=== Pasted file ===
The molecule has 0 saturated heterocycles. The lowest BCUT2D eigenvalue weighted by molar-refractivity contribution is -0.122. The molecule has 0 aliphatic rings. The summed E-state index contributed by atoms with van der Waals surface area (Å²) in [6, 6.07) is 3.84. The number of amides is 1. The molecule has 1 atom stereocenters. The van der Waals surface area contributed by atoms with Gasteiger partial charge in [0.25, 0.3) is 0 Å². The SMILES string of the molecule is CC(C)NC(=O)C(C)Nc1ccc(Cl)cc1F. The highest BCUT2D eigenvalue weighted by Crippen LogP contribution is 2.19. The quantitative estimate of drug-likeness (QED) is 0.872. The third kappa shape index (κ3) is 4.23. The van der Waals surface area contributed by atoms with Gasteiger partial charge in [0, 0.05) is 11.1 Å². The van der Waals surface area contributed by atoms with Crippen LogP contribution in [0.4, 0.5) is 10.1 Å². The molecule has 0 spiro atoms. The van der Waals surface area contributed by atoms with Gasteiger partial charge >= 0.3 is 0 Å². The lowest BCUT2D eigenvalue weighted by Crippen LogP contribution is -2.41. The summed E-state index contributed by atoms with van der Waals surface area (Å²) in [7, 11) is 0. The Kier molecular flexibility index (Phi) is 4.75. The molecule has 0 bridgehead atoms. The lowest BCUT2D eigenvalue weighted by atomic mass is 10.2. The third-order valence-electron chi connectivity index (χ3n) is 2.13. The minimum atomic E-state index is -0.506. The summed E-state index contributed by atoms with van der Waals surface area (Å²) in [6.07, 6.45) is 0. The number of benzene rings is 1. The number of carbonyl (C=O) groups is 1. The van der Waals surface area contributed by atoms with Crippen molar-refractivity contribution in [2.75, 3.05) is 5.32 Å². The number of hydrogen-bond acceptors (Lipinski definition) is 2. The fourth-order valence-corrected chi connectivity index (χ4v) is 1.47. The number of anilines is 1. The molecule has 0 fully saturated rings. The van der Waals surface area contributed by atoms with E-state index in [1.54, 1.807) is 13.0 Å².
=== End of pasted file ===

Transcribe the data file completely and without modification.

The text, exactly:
The molecule has 0 saturated heterocycles. The lowest BCUT2D eigenvalue weighted by molar-refractivity contribution is -0.122. The molecule has 0 aliphatic rings. The summed E-state index contributed by atoms with van der Waals surface area (Å²) in [6, 6.07) is 3.84. The number of amides is 1. The molecule has 1 atom stereocenters. The van der Waals surface area contributed by atoms with Gasteiger partial charge in [0.25, 0.3) is 0 Å². The SMILES string of the molecule is CC(C)NC(=O)C(C)Nc1ccc(Cl)cc1F. The highest BCUT2D eigenvalue weighted by Crippen LogP contribution is 2.19. The quantitative estimate of drug-likeness (QED) is 0.872. The third kappa shape index (κ3) is 4.23. The van der Waals surface area contributed by atoms with Gasteiger partial charge in [0, 0.05) is 11.1 Å². The van der Waals surface area contributed by atoms with Crippen LogP contribution in [0.4, 0.5) is 10.1 Å². The molecule has 0 spiro atoms. The van der Waals surface area contributed by atoms with Gasteiger partial charge >= 0.3 is 0 Å². The lowest BCUT2D eigenvalue weighted by Crippen LogP contribution is -2.41. The summed E-state index contributed by atoms with van der Waals surface area (Å²) in [7, 11) is 0. The Kier molecular flexibility index (Phi) is 4.75. The molecule has 0 bridgehead atoms. The lowest BCUT2D eigenvalue weighted by atomic mass is 10.2. The third-order valence-electron chi connectivity index (χ3n) is 2.13. The minimum atomic E-state index is -0.506. The summed E-state index contributed by atoms with van der Waals surface area (Å²) in [6.07, 6.45) is 0. The number of benzene rings is 1. The number of carbonyl (C=O) groups is 1. The van der Waals surface area contributed by atoms with Crippen molar-refractivity contribution in [2.75, 3.05) is 5.32 Å². The number of hydrogen-bond acceptors (Lipinski definition) is 2. The fourth-order valence-corrected chi connectivity index (χ4v) is 1.47. The number of anilines is 1. The molecule has 0 fully saturated rings. The van der Waals surface area contributed by atoms with E-state index in [1.54, 1.807) is 13.0 Å².